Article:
i think all those minor differences would become much more minor if one takes into account the simple fact that telangana started out on its journey to modernity, democracy and development a good two generations behind andhra-rayalaseema.

when a movement shifts, in spurts, from making wild charges of discrimination to colonization to cultural domination, and fails to substantiate any of those charges, one can clearly see that its campaign is built along the lines of similar 'cultural' movements like the 'ram janmabhoomi' agitation. when its votaries in their public pronouncements, repeatedly, fail to make a distinction between a small class of alleged oppressors and the whole ethnic group to which the class of alleged oppressors belong, one does not need to excavate the ram jamabhoomi years in one's mind to understand what's happening. it's happened before. the politics of the separatists is now mostly about hate-mongering.

# i'm assuming there is no major change in the proportion (of total population of the state) living in each region in the period 2001 to 2003-04. even accounting for variations wouldn't affect my figures in a very big way, i think. please correct me if i'm wrong, anywhere.


Hari Batti said...

impressive, convincing numbers regarding comparability. regions don't have to be nearly so close to be comparable.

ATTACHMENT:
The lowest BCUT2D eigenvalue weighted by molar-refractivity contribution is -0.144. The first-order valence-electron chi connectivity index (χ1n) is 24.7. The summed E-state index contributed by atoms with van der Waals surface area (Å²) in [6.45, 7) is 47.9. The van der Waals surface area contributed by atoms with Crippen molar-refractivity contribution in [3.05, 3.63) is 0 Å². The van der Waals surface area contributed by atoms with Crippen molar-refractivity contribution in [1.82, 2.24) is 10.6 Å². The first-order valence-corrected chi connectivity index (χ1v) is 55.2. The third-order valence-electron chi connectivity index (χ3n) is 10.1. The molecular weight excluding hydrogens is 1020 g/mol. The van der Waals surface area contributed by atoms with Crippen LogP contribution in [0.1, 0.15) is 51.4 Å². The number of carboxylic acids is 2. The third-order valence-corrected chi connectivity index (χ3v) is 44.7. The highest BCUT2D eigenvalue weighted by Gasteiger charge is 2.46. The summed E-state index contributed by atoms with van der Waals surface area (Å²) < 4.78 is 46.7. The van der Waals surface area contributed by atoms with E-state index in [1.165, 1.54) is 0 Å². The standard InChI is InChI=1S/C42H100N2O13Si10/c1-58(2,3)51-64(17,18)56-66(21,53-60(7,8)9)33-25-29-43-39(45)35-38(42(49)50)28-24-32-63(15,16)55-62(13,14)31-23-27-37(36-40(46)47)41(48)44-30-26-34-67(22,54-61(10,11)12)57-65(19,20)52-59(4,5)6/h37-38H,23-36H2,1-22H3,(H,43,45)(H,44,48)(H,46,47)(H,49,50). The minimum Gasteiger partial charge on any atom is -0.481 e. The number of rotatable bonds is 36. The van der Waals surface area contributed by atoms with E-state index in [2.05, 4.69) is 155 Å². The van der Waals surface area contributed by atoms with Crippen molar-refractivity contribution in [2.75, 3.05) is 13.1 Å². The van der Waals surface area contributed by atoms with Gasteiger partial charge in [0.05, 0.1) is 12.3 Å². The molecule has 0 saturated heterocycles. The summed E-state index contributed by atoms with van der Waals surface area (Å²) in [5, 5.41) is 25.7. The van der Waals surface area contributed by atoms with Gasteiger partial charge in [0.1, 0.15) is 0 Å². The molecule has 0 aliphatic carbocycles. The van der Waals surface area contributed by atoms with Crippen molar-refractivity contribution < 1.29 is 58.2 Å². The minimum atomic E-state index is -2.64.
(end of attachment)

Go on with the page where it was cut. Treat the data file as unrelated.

Bhanu Prasad said...


Will it be possible to get the statistics on tax paid by andhrites+Andhra Settlers+North Indians(In Hyd) vis a vis tax paid by "pure" telanganites?

If we can get that figure and compare that against the welfare expenditure(Free power+Rajeev xxxxx plans+Indira xxx plans) in each of the regions, we will be able to close the telangana debate once and for all.

I presume that tax paid by andhrites and andhra settlers is the main source of income for AP governement. Just a thought.

Space Bar said...

bhanu prasad: correct me if I am reading you all wrong here, but you seem to be implying that because someone pays more tax, they have more rights. That is, if Andhras turn out to be the highest taxpayers, then Telangana should just shut up if they know what's good for them, because after all they're not contributing nearly enough.


(I hope I'm wrong, though, and if I am, would love to understand your argument here).

Karnati Veeranna said...

Bhanu, you look to be circling at the roundabout "behind" a T seperatist

marry said...
This comment has been removed by a blog administrator.
Bhanu Prasad said...

Such statistics would defeat the claim of T separatists who harp that revenue of telangana is being spent on andhra. Nothing less nothing more. I never spoke of wealthy people having much more fundamental rights.

Hope that clears off the air.


Hope my post clears your doubt as well.

Sridhar said...

Sales tax, corporate tax and income tax revenues by district would be another useful indicator. The sum of which could be an undisputable and straight forward measure of economic activity/contribution of each of the districts.

kuffir said...


yes, they don't have to be so close.


i understand why you asked that question. but many of the issues raised by the separatists are actually intended to provoke people, to create divides where none existed earlier.